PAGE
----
How do you define success?
My made-it-moment is a twofold one. One private, one public. The death of my mother propelled me to finally write the novel I always wanted to write. The story came to me in a vision fifteen years ago and my mother was the first person I told it to. I wrote two chapters, but then life got busy and I shelved it. After my mother’s death, I sat down and finished writing book one in the Element Trilogy, A Human Element. I did it through grief without looking back. Writing The End was a private made-it-moment for me. I could do this. I could write a book.
Connected to this was the defining public made-it-moment when praising reviews started rolling in for my debut novel, A Human Element – and they were by unbiased strangers! I continue to be amazed and overwhelmed that people I don’t know like my book and have been as touched by my characters as I am. It’s like getting a surprise gift each time I see a new four or five star review.
I wish my mother were here to celebrate the praise I’ve been blessed to receive. It is a bittersweet feeling, knowing that I would not be a published author today if it were not for my mother’s passing. She drove my made-it-moment of writing the novel I always knew I had inside me to the made-it-moment of knowing I had written something that touched others. I hope I can do it again.
What do you love most about the writer’s life?
So many wonderful things counteract the tough days. A favorite love is the camaraderie amongst writers to help each other and lift each other up. This isn’t a competition. We all can be successful and are eager to share what we know and pay it forward. Then there’s the times I hit a low in my writing and think “I can’t do this! Why am I a writer?” Well, every time I think this – I remember how I sat down in my grief and wrote my debut novel A Human Element without knowing anything about writing a book. And I remember how it came from my heart and came from the deep places inside me where I most love, where I most hurt. And then I think about all the wonderful reviews I’ve gotten for A Human Element and how people love the story and I KNOW. No matter how much I think I suck at times – I KNOW that I am a true storyteller. And this is what I was born to do.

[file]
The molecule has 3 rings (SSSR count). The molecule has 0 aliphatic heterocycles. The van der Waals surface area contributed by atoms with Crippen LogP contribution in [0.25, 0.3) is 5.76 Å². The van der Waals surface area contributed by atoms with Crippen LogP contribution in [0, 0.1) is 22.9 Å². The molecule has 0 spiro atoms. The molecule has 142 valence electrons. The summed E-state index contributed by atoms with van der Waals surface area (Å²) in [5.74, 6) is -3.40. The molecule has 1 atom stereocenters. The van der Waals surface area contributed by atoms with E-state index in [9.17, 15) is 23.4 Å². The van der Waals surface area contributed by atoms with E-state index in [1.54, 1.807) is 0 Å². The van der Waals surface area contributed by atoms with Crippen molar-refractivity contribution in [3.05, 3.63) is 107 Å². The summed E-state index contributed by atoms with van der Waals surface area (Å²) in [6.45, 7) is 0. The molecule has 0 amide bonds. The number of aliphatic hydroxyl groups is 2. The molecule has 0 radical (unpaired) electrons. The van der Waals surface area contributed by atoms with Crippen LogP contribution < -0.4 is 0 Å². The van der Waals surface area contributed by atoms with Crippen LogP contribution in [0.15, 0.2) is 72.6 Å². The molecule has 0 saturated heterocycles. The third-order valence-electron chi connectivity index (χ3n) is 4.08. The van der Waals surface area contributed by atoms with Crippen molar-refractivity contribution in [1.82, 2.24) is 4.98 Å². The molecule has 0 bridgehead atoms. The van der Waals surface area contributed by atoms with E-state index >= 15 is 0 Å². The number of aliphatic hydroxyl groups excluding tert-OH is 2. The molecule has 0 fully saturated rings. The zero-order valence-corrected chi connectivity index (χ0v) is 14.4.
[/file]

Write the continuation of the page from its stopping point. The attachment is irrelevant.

What is your advice for aspiring authors?
Let go – of your ego that is. Accept constructive criticism and be open to improving your writing. I truly believe this is the biggest reason why I now have a wonderful agent as my champion and I have four books coming out in the next year. And this is the biggest reason I see writer’s fail because they do not accept criticism and are not willing to do the hard work to make their writing better.
To succeed you cannot think your writing is perfect or that first draft is perfect or that your story can’t change. You cannot take it personal when a developmental editor tears apart your manuscript for you to re-work. I love it! Help me be a better writer. Why? Because I want to write a good book and then a better one and a better one. This writing business is HARD. If it were easy everyone would be doing it. This writing business is not GOING to be easy – it’s going to be worth it! Visit my Writers Corner for inspiration, advice, and resources on writing.
George Orwell once wrote: “Writing a book is a horrible, exhausting struggle, like a long bout of some painful illness. One would never undertake such a thing if one were not driven on by some demon that one can neither resist nor understand.” Comments?
Yes! If we didn’t have demons chasing us to write, why would we? Knowing what I know now about being an author I have to wonder if I would have gotten in this business at all. If someone told me all I would have to go through to get here I would have said “I can’t do that! It’s too hard and takes far too long!” I’m grateful I was ignorant about it all when I started. It was just me and my story then, being written on a whim of imagination with no thought of what would come of it.
Powered by Sidelines